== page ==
Tuesday, June 10, 2014

Is a Stock Market Correction Overdue?

Wallace Witkowski of MarketWatch reports, Is a stock market correction overdue?:
Trading volume and volatility are dragging along low levels as stocks reach new highs. That’s made for a nervous complacency where a correction could really blindside investors, some stock pickers are warning. The CBOE Volatility Index (VIX) closed at its lowest point since Feb. 23, 2007 on Friday. It bounced back 4% to 11.18 on Monday even as stocks logged slight gains.

So what is the likelihood of a correction? Take these statistics from the WSJ’s data group:

The Dow Jones Industrial Average (DJIA) experiences a bull market correction on average roughly every 12 months, their analysts note. The Dow is now up approximately 59% from its last correction low on October 3, 2011 and is on its 32nd month without a 10% pullback.

Most investors are extremely and complacently bullish and are ignoring weaker seasonal historical trends that occur around this time, said Brian Belski, chief investment strategist at BMO Capital Markets.

Near-term, while many acknowledge that a pullback is coming, there’s too much complacency and that makes a surprise pullback very likely, according to Belski. Stocks have already spent half the year clawing their way back to low-to-mid single digit gains for the year after an initial drop that followed 2013’s 30% gain.

“I would be super careful as an investor being uber, uber-bullish right now after the huge move,” he said.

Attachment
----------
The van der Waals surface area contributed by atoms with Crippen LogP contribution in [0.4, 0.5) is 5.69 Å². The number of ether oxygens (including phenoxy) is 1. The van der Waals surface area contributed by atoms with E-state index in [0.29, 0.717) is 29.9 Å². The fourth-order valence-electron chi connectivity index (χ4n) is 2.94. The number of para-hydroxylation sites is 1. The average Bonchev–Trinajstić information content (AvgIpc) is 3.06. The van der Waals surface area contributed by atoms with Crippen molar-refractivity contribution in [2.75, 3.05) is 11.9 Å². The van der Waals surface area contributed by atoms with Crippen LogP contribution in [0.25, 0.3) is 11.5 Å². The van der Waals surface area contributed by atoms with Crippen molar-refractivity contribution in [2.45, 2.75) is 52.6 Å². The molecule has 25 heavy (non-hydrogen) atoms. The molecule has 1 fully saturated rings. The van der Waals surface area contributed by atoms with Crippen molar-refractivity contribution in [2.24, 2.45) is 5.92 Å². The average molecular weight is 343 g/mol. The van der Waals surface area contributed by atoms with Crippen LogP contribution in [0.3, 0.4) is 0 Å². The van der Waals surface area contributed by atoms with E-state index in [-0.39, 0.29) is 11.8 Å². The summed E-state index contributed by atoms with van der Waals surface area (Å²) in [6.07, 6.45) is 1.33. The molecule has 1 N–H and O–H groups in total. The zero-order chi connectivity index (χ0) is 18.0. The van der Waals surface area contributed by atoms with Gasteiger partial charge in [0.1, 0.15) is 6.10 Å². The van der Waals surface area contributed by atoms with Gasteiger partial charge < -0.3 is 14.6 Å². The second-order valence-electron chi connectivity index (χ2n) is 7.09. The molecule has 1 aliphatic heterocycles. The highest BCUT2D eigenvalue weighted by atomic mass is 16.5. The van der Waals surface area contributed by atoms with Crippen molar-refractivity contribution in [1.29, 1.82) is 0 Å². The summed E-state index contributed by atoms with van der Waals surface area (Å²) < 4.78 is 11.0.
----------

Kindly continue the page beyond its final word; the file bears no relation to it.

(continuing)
Still, at its healthiest, a bull can run for quite a long time without a pause. The longest period without at least a 10% pullback was during the 1990-1997 run, at 82 months, according to the WSJ’s data group.

Sam Stovall, managing director of U.S. equity strategy at S&P Capital IQ, said in a recent note that market bears have been eating a lot of crow lately but may soon see some vindication:
The S&P 500 (SPX) is certainly overbought, in our opinion, and has gone well beyond the time in which it typically endures a correction or worse (the 500 has advanced for 32 months without a decline of 10% or more, versus the average of 18 months since 1945). In addition, valuations on trailing and projected Operating and GAAP (also known as “As Reported”) earnings per share, are equal to their long-term averages.
But Stovall said June may not be the month for the pullback, or at least that’s how it’s happened in the past. Since 1945, the fewest pullbacks on the S&P 500 have started in June with 4%. October had the most with 11%, and May, July , and August had 10%.

Speaking of “overbought,” Jonathan Krinsky, chief market technician at MKM Partners, called the SPDR S&P 500 ETF (SPY).10% “extremely overbought”:
If today closes positive, SPY would be up 14 of the last 17 days. 2 of the 3 down days were -0.05%, and -0.07% (essentially flat). The SPX is now 8.3% above its 200 [daily moving average], which is within a few points of the largest spread in 2014. Of course this spread can get much wider (12% in May 2013), but we have to ask what is the risk/reward over the next few days?
Market complacency is a hot topic these days with everyone wondering how low the VIX can go? Ted Carmichael, formerly running a global macro fund at OMERS, sent me a comment in mid-May, Comfortably Numb, in which he warns:
Past experience shows that while current low levels of volatility have persisted at times for over a year. Investors are lulled into a "comfortably numb" attitude in which they act as if low volatility equates to limited investment risk. Unfortunately, periods of persistent low volatility have often ended with sharp spikes upward in volatility. In three recent episodes, in 2007-08, in the spring of 2010 and the spring and summer of 2011, the periods of low volatility have ended with sharp corrections in equity and credit markets and rallies in high-quality government bond markets. In one recent episode, in the spring of 2013, low volatility ended with a sharp selloff in government bond markets and a more moderate and temporary dip in equity markets.